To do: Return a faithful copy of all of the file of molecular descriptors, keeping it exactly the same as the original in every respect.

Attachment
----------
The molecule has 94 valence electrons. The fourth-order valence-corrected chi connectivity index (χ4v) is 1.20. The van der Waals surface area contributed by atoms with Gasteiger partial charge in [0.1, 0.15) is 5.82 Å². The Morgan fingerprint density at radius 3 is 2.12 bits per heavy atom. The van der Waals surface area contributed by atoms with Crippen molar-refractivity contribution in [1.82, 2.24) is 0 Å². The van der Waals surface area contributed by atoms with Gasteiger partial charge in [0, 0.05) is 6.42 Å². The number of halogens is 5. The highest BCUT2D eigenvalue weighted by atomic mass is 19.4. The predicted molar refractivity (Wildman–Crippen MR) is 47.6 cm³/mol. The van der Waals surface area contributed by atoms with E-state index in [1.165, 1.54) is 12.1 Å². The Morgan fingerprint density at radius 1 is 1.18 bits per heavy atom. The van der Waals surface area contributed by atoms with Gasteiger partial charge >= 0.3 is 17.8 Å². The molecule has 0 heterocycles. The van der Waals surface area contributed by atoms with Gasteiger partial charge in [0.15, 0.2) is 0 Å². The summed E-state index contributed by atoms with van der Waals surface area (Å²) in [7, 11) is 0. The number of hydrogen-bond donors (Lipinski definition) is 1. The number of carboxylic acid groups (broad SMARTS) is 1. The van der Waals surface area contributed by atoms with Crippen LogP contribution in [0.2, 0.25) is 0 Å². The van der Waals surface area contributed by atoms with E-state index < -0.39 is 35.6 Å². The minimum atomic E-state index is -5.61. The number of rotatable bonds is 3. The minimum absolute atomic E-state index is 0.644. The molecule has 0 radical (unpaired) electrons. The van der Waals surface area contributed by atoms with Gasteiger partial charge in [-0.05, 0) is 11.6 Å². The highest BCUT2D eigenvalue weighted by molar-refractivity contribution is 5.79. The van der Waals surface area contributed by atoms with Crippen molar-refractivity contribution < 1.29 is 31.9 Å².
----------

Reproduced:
The molecule has 94 valence electrons. The fourth-order valence-corrected chi connectivity index (χ4v) is 1.20. The van der Waals surface area contributed by atoms with Gasteiger partial charge in [0.1, 0.15) is 5.82 Å². The Morgan fingerprint density at radius 3 is 2.12 bits per heavy atom. The van der Waals surface area contributed by atoms with Crippen molar-refractivity contribution in [1.82, 2.24) is 0 Å². The van der Waals surface area contributed by atoms with Gasteiger partial charge in [0, 0.05) is 6.42 Å². The number of halogens is 5. The highest BCUT2D eigenvalue weighted by atomic mass is 19.4. The predicted molar refractivity (Wildman–Crippen MR) is 47.6 cm³/mol. The van der Waals surface area contributed by atoms with E-state index in [1.165, 1.54) is 12.1 Å². The Morgan fingerprint density at radius 1 is 1.18 bits per heavy atom. The van der Waals surface area contributed by atoms with Gasteiger partial charge >= 0.3 is 17.8 Å². The molecule has 0 heterocycles. The van der Waals surface area contributed by atoms with Gasteiger partial charge in [0.15, 0.2) is 0 Å². The summed E-state index contributed by atoms with van der Waals surface area (Å²) in [7, 11) is 0. The number of hydrogen-bond donors (Lipinski definition) is 1. The number of carboxylic acid groups (broad SMARTS) is 1. The van der Waals surface area contributed by atoms with Crippen LogP contribution in [0.2, 0.25) is 0 Å². The van der Waals surface area contributed by atoms with E-state index < -0.39 is 35.6 Å². The minimum atomic E-state index is -5.61. The number of rotatable bonds is 3. The minimum absolute atomic E-state index is 0.644. The molecule has 0 radical (unpaired) electrons. The van der Waals surface area contributed by atoms with Gasteiger partial charge in [-0.05, 0) is 11.6 Å². The highest BCUT2D eigenvalue weighted by molar-refractivity contribution is 5.79. The van der Waals surface area contributed by atoms with Crippen molar-refractivity contribution < 1.29 is 31.9 Å².